Literary arts

Atomic connections

Poet Radha Marcum explores her family ties to the Manhattan Project

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In her first collection of poems, Radha Marcum explores the legacy of her grandfather’s work building the first atomic bombs as part of the Manhattan Project at Los Alamos during World War II. Her poems from “Bloodline” sink into the surrounding landscape of Northern New Mexico’s canyons and mountains, while meditating on the far-reaching implications of the story she tells. With great skill and craft Marcum’s poems mark out the territory that has shaped her family, and links it to the wider world.

Marcum will read from “Bloodline” Saturday (Oct. 7), 6 p.m., at SOMOS, 108 Civic Plaza Drive. Admission to the reading is free.

While she grew up in California, Marcum said she often visited her grandparents in Los Alamos where they lived for the better part of their lives. “I had a really deep connection to them,” she recalled. “Los Alamos was the locus of our family and my relationship to the world.”

It wasn’t until Marcum’s husband asked her, “Why aren’t you telling this story?,” that Marcum began to consider using her creative writing skills to reflect on her family’s legacy and connection to the atomic bomb.

Marcum’s grandfather, Donald Mueller was born in Cincinnati in 1907, studied physics at Cornell University and then Princeton University and took a job at Hartford-Empire where he worked on a project to make unbreakable glass. In 1943, he went to work on the Manhattan Project, the top secret United States effort to research, design and test the world’s first nuclear weapons during World War II.

“He was recruited. We don’t know which scientist recruited him. There’s no record of who or what was responsible for bringing him onto the project,” Marcum noted. “He got pulled into the team that was working on the implosion model.”

Marcum recalled that her grandfather was a private man, and never talked about his work which was classified.

As part of her research for “Bloodline,” Marcum spoke with family members, drew on her own memories, and reviewed the fragmentary pieces of documentation that her family had collected over the years related to her grandfather’s work. These included old paystubs from the lab, and a few photographs her grandfather had kept which looked to be the results of experiments. In addition, Marcum relied on declassified information about the Manhattan Project that is now available online.

Marcum earned an MFA from the University of Washington where she was awarded the Klepser Fellowship in Poetry. She now lives in Colorado where she has worked as a journalist and editor. Marcum has taught creative writing and literature and her poems have been published by FIELD, West Branch, Pleiades, Gulf Coast, Chelsea, The Bellingham Review, Poetry Northwest, and Taos Journal of International Poetry and Art.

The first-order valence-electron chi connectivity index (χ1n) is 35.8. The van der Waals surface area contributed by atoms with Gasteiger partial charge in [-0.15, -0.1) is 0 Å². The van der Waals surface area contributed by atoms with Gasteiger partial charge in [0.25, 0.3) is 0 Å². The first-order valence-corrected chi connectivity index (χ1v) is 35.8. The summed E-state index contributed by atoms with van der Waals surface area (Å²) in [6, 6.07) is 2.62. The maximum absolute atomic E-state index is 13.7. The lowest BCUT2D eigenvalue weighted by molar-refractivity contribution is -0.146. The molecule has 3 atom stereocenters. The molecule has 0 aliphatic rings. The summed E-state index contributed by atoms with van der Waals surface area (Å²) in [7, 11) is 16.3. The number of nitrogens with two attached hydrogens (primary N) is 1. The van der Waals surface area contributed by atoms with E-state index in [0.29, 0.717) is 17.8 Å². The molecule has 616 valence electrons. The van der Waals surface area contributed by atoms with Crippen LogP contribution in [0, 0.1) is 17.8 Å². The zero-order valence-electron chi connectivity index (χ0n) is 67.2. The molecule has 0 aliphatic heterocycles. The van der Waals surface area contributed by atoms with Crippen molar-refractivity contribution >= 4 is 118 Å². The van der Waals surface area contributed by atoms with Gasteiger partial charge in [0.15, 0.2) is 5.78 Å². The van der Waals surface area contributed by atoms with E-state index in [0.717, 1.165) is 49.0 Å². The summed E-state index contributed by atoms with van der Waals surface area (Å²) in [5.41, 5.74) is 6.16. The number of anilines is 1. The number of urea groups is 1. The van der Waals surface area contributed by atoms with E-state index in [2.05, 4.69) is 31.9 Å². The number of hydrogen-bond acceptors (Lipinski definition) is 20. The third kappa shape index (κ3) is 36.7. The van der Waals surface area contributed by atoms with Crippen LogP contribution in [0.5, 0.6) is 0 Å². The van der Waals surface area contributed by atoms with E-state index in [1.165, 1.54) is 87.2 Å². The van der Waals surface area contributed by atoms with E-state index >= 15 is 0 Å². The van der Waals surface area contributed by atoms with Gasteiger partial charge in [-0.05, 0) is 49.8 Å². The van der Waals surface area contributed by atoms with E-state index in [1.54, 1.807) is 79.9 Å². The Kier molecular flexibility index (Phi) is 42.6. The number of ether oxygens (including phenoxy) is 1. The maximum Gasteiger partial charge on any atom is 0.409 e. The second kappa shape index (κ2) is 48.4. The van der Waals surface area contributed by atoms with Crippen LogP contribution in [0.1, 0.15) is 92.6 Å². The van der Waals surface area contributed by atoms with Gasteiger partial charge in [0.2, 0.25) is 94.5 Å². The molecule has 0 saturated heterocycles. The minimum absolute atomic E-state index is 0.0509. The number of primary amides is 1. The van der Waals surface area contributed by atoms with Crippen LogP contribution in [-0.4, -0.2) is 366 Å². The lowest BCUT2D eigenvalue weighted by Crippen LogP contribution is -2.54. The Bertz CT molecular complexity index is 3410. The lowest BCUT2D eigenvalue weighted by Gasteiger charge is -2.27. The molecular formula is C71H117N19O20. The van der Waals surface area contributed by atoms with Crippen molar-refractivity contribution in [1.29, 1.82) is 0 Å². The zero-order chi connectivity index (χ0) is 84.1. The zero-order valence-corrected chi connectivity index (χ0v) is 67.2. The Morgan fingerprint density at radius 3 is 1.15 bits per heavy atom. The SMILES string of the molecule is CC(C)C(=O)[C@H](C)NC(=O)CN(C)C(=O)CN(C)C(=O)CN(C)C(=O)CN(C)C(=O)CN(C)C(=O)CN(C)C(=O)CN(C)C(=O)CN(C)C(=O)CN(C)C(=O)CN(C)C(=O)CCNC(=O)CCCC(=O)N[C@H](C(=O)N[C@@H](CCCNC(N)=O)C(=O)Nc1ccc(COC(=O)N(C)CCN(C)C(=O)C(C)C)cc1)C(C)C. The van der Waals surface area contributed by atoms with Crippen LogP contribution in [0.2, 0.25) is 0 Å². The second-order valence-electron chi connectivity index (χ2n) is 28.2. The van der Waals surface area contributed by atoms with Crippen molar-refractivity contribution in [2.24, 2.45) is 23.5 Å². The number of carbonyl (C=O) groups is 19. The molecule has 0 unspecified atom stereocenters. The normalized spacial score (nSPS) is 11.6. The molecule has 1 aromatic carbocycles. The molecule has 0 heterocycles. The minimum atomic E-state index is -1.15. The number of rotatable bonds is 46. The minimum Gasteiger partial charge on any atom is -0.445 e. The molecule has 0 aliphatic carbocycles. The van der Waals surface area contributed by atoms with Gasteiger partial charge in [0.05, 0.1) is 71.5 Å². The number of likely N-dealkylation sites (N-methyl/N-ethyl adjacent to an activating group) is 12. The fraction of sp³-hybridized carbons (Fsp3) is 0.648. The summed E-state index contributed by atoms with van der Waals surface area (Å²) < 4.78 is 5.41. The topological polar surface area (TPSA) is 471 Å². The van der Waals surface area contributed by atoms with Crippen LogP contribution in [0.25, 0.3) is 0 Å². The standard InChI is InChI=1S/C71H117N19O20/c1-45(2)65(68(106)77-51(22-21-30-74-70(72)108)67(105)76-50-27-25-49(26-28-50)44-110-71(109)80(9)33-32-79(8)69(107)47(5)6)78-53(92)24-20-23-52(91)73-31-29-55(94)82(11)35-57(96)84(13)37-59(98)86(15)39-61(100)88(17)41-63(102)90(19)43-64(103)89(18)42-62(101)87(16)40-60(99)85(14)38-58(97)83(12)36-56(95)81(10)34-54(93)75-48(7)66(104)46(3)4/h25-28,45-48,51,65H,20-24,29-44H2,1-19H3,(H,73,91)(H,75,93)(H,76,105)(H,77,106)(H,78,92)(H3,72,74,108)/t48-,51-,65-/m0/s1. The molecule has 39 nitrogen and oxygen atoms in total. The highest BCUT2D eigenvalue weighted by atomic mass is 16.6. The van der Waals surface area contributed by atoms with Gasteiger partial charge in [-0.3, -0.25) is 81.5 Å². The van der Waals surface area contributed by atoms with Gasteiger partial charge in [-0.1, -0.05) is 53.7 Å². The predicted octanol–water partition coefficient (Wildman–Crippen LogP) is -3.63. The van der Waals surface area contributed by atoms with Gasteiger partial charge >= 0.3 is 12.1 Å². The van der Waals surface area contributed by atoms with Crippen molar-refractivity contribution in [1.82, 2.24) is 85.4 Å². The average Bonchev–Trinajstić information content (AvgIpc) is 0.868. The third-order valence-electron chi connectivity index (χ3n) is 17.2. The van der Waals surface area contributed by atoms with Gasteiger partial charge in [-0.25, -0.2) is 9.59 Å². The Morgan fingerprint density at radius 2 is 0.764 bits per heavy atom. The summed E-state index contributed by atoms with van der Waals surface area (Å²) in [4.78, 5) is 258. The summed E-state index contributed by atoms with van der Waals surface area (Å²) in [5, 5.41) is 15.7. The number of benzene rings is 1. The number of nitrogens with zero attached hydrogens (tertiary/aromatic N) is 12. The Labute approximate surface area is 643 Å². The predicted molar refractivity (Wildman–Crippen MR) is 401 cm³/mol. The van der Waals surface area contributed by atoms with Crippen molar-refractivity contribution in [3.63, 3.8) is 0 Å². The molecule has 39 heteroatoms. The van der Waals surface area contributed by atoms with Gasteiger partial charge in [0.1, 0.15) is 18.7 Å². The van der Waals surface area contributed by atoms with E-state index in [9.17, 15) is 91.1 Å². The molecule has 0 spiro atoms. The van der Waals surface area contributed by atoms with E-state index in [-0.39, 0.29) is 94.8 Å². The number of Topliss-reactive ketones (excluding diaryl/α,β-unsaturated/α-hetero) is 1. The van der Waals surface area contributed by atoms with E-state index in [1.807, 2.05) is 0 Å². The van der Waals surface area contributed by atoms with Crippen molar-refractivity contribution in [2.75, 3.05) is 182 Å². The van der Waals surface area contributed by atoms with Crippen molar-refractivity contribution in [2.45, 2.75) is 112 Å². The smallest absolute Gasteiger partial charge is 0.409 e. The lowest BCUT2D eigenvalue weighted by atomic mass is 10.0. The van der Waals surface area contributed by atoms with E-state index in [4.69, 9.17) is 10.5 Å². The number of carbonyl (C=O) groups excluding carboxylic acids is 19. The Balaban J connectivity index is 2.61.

Asked why she chose to write about her family’s legacy through poems, rather than memoir, Marcum said she found many memoirs and thick history books written on the history of the atomic bomb and the history of the bombing of Hiroshima, but she found two things were missing. First, was a larger context of landscape and cultural perspective on these events. Second, was the emotional aspect of how people relate to what happened, Marcum said.

“Of course, being so close to it, I can’t help but have a really strong response to the moral implications of those technological advances and the moral implications of the decision to use that technology. And, what we see now, is that that issue – we like to pretend it went away with the Cold War – but it hasn’t gone away, so how do we take those realities into a personal relationship with them. Poetry is good at that, poetry is good at encapsulating that connection.”

Marcum said her family’s response to the poems in “Bloodline” has been positive.

“Largely it was as if everybody really needed this. I did have some trepidation as to how they would respond to the more moral aspects, but it’s not heavy-handed in that way, and it’s really rooted in the personal. I think they feel like they’re emboldened and allowed to have their own personal relationship to it, that isn’t just a glossed over, ‘Oh, isn’t it great that Grandpa achieved this’ story, so it can be more complicated … I think they really appreciate how much emphasis I placed on my grandmother and her story – grandma was the heart of the family.”

Marcum said that she used more narrative in the poems in “Bloodline” than she has in writing previous poems. She also said that the poems in this collection are longer than others she has written.

“In the section, 'Bloodline,' there are some longer pieces that really unpack and are slow to reveal themselves. In the past, I was much more concise, much more driven by a particular vibrant set of images,” said Marcum.

Throughout her poems, Marcum roots her writing in a sense of place. She reflected on her connection with place, and how it shows up in her poetry. “It has something to do with the fact that I didn’t grow up with a very strong religious background although my parents were certainly extremely interested in spiritual ways of relating to the world … I think the landscape filled that piece for me, and I think it does for a lot of people even if they have that religion. It serves that purpose of providing a deep connection and a deep sense of responsibility that arrives with that sense of awe.”

The cover of “Bloodline” is a NASA satellite image of the Valles Caldera.

“It’s a literal rendering of the landscape addressed in the poems … and the rivers are the life-blood of the West, the rivers are what gave rise to the different cultures, and visually it looks like bloodlines.”

For more information about Saturday’s reading, call SOMOS at (575) 758-0081.

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